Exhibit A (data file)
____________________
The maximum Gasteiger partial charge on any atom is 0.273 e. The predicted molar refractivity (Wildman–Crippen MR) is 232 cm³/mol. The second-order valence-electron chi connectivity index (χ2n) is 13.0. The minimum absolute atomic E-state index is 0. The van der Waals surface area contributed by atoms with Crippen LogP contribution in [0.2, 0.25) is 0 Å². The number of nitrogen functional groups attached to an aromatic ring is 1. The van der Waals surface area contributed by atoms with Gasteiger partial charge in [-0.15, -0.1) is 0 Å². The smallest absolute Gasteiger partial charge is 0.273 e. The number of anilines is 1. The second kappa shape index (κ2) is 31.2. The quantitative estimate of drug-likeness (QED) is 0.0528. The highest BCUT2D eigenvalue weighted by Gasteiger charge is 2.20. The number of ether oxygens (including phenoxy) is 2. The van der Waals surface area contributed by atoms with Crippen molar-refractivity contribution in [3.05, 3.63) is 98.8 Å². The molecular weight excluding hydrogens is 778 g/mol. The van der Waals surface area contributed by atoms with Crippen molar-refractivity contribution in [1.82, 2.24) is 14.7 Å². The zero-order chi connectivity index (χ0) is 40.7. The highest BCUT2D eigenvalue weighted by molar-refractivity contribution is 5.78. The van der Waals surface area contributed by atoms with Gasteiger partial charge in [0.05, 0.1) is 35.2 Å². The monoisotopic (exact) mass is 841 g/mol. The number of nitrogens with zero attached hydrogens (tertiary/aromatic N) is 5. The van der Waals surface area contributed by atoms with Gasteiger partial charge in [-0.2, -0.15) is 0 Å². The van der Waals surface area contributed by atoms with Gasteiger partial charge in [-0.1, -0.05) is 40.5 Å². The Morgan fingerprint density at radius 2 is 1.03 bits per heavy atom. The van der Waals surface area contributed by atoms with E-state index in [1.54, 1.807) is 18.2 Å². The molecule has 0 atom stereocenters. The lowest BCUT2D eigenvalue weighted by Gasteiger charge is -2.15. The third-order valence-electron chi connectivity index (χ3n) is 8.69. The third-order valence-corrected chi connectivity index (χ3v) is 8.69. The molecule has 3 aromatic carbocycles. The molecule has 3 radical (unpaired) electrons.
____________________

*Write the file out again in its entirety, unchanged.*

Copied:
The maximum Gasteiger partial charge on any atom is 0.273 e. The predicted molar refractivity (Wildman–Crippen MR) is 232 cm³/mol. The second-order valence-electron chi connectivity index (χ2n) is 13.0. The minimum absolute atomic E-state index is 0. The van der Waals surface area contributed by atoms with Crippen LogP contribution in [0.2, 0.25) is 0 Å². The number of nitrogen functional groups attached to an aromatic ring is 1. The van der Waals surface area contributed by atoms with Gasteiger partial charge in [-0.15, -0.1) is 0 Å². The smallest absolute Gasteiger partial charge is 0.273 e. The number of anilines is 1. The second kappa shape index (κ2) is 31.2. The quantitative estimate of drug-likeness (QED) is 0.0528. The highest BCUT2D eigenvalue weighted by Gasteiger charge is 2.20. The number of ether oxygens (including phenoxy) is 2. The van der Waals surface area contributed by atoms with Crippen molar-refractivity contribution in [3.05, 3.63) is 98.8 Å². The molecular weight excluding hydrogens is 778 g/mol. The van der Waals surface area contributed by atoms with Crippen molar-refractivity contribution in [1.82, 2.24) is 14.7 Å². The zero-order chi connectivity index (χ0) is 40.7. The highest BCUT2D eigenvalue weighted by molar-refractivity contribution is 5.78. The van der Waals surface area contributed by atoms with Gasteiger partial charge in [0.05, 0.1) is 35.2 Å². The monoisotopic (exact) mass is 841 g/mol. The number of nitrogens with zero attached hydrogens (tertiary/aromatic N) is 5. The van der Waals surface area contributed by atoms with Gasteiger partial charge in [-0.2, -0.15) is 0 Å². The van der Waals surface area contributed by atoms with Gasteiger partial charge in [-0.1, -0.05) is 40.5 Å². The Morgan fingerprint density at radius 2 is 1.03 bits per heavy atom. The van der Waals surface area contributed by atoms with E-state index in [1.54, 1.807) is 18.2 Å². The molecule has 0 atom stereocenters. The lowest BCUT2D eigenvalue weighted by Gasteiger charge is -2.15. The third-order valence-electron chi connectivity index (χ3n) is 8.69. The third-order valence-corrected chi connectivity index (χ3v) is 8.69. The molecule has 3 aromatic carbocycles. The molecule has 3 radical (unpaired) electrons.